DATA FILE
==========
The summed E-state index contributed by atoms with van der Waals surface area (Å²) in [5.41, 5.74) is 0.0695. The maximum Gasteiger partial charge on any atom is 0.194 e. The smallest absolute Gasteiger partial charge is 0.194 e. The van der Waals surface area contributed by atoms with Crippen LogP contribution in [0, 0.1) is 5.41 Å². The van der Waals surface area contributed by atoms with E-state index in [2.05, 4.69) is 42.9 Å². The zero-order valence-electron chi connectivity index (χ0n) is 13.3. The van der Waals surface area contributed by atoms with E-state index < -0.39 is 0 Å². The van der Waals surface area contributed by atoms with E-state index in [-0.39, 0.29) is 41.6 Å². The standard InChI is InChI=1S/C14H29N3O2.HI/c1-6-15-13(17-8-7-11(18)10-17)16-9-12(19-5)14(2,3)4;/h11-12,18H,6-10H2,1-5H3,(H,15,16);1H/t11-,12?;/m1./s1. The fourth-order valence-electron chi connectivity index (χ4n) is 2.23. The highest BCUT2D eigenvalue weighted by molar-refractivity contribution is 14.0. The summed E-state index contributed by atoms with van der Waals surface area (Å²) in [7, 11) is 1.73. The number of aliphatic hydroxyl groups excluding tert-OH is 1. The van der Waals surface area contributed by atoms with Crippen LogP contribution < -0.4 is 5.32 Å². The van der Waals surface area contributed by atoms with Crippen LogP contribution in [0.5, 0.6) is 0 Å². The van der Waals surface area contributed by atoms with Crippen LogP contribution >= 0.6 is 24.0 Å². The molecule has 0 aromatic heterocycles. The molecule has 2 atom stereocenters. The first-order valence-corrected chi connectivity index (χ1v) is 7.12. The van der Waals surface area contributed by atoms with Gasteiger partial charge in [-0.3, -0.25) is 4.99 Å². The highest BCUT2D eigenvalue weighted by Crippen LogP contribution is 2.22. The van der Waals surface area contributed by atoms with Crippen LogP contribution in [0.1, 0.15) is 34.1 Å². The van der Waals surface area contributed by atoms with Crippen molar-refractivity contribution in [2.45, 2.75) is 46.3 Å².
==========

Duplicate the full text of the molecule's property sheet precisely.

The summed E-state index contributed by atoms with van der Waals surface area (Å²) in [5.41, 5.74) is 0.0695. The maximum Gasteiger partial charge on any atom is 0.194 e. The smallest absolute Gasteiger partial charge is 0.194 e. The van der Waals surface area contributed by atoms with Crippen LogP contribution in [0, 0.1) is 5.41 Å². The van der Waals surface area contributed by atoms with E-state index in [2.05, 4.69) is 42.9 Å². The zero-order valence-electron chi connectivity index (χ0n) is 13.3. The van der Waals surface area contributed by atoms with E-state index < -0.39 is 0 Å². The van der Waals surface area contributed by atoms with E-state index in [-0.39, 0.29) is 41.6 Å². The standard InChI is InChI=1S/C14H29N3O2.HI/c1-6-15-13(17-8-7-11(18)10-17)16-9-12(19-5)14(2,3)4;/h11-12,18H,6-10H2,1-5H3,(H,15,16);1H/t11-,12?;/m1./s1. The fourth-order valence-electron chi connectivity index (χ4n) is 2.23. The highest BCUT2D eigenvalue weighted by molar-refractivity contribution is 14.0. The summed E-state index contributed by atoms with van der Waals surface area (Å²) in [7, 11) is 1.73. The number of aliphatic hydroxyl groups excluding tert-OH is 1. The van der Waals surface area contributed by atoms with Crippen LogP contribution < -0.4 is 5.32 Å². The van der Waals surface area contributed by atoms with Crippen LogP contribution in [0.5, 0.6) is 0 Å². The van der Waals surface area contributed by atoms with Crippen LogP contribution >= 0.6 is 24.0 Å². The molecule has 0 aromatic heterocycles. The molecule has 2 atom stereocenters. The first-order valence-corrected chi connectivity index (χ1v) is 7.12. The van der Waals surface area contributed by atoms with Gasteiger partial charge in [-0.3, -0.25) is 4.99 Å². The highest BCUT2D eigenvalue weighted by Crippen LogP contribution is 2.22. The van der Waals surface area contributed by atoms with Crippen LogP contribution in [0.1, 0.15) is 34.1 Å². The van der Waals surface area contributed by atoms with Crippen molar-refractivity contribution in [2.45, 2.75) is 46.3 Å².